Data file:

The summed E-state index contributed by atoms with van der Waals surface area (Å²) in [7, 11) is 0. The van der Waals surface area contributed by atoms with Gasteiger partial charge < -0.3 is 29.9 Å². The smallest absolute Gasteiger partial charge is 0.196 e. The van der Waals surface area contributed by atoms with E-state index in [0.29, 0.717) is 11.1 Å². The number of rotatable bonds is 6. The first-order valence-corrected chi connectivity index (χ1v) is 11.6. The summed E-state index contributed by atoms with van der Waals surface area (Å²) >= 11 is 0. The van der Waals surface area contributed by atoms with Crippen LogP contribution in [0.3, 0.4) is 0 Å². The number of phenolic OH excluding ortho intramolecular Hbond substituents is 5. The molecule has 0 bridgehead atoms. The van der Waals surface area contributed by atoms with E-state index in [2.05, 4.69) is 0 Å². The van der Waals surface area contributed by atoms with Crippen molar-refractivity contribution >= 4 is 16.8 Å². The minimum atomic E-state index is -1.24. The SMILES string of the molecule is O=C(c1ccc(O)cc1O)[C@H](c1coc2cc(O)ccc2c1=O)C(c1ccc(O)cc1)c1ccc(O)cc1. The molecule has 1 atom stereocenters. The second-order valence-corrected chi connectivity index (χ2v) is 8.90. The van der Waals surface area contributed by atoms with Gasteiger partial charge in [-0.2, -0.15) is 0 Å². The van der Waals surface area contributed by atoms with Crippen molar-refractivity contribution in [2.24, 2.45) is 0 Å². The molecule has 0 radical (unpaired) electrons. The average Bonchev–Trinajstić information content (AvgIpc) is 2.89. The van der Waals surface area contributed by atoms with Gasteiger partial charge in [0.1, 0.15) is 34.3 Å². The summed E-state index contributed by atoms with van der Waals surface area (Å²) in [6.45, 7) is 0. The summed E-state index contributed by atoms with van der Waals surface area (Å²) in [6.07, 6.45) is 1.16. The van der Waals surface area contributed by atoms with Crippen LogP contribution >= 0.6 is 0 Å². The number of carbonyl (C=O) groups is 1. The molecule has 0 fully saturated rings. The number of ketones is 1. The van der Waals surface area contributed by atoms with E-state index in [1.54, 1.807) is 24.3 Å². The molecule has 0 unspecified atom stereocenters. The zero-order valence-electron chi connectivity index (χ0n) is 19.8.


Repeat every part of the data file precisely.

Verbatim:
The summed E-state index contributed by atoms with van der Waals surface area (Å²) in [7, 11) is 0. The van der Waals surface area contributed by atoms with Gasteiger partial charge < -0.3 is 29.9 Å². The smallest absolute Gasteiger partial charge is 0.196 e. The van der Waals surface area contributed by atoms with E-state index in [0.29, 0.717) is 11.1 Å². The number of rotatable bonds is 6. The first-order valence-corrected chi connectivity index (χ1v) is 11.6. The summed E-state index contributed by atoms with van der Waals surface area (Å²) >= 11 is 0. The van der Waals surface area contributed by atoms with Crippen LogP contribution in [0.3, 0.4) is 0 Å². The number of phenolic OH excluding ortho intramolecular Hbond substituents is 5. The molecule has 0 bridgehead atoms. The van der Waals surface area contributed by atoms with E-state index in [2.05, 4.69) is 0 Å². The van der Waals surface area contributed by atoms with Crippen molar-refractivity contribution >= 4 is 16.8 Å². The minimum atomic E-state index is -1.24. The SMILES string of the molecule is O=C(c1ccc(O)cc1O)[C@H](c1coc2cc(O)ccc2c1=O)C(c1ccc(O)cc1)c1ccc(O)cc1. The molecule has 1 atom stereocenters. The second-order valence-corrected chi connectivity index (χ2v) is 8.90. The van der Waals surface area contributed by atoms with Gasteiger partial charge in [-0.2, -0.15) is 0 Å². The van der Waals surface area contributed by atoms with Crippen molar-refractivity contribution in [2.24, 2.45) is 0 Å². The molecule has 0 radical (unpaired) electrons. The average Bonchev–Trinajstić information content (AvgIpc) is 2.89. The van der Waals surface area contributed by atoms with Gasteiger partial charge in [0.1, 0.15) is 34.3 Å². The summed E-state index contributed by atoms with van der Waals surface area (Å²) in [6.45, 7) is 0. The summed E-state index contributed by atoms with van der Waals surface area (Å²) in [6.07, 6.45) is 1.16. The van der Waals surface area contributed by atoms with Crippen LogP contribution >= 0.6 is 0 Å². The number of carbonyl (C=O) groups is 1. The molecule has 0 fully saturated rings. The number of ketones is 1. The van der Waals surface area contributed by atoms with E-state index in [1.54, 1.807) is 24.3 Å². The molecule has 0 unspecified atom stereocenters. The zero-order valence-electron chi connectivity index (χ0n) is 19.8.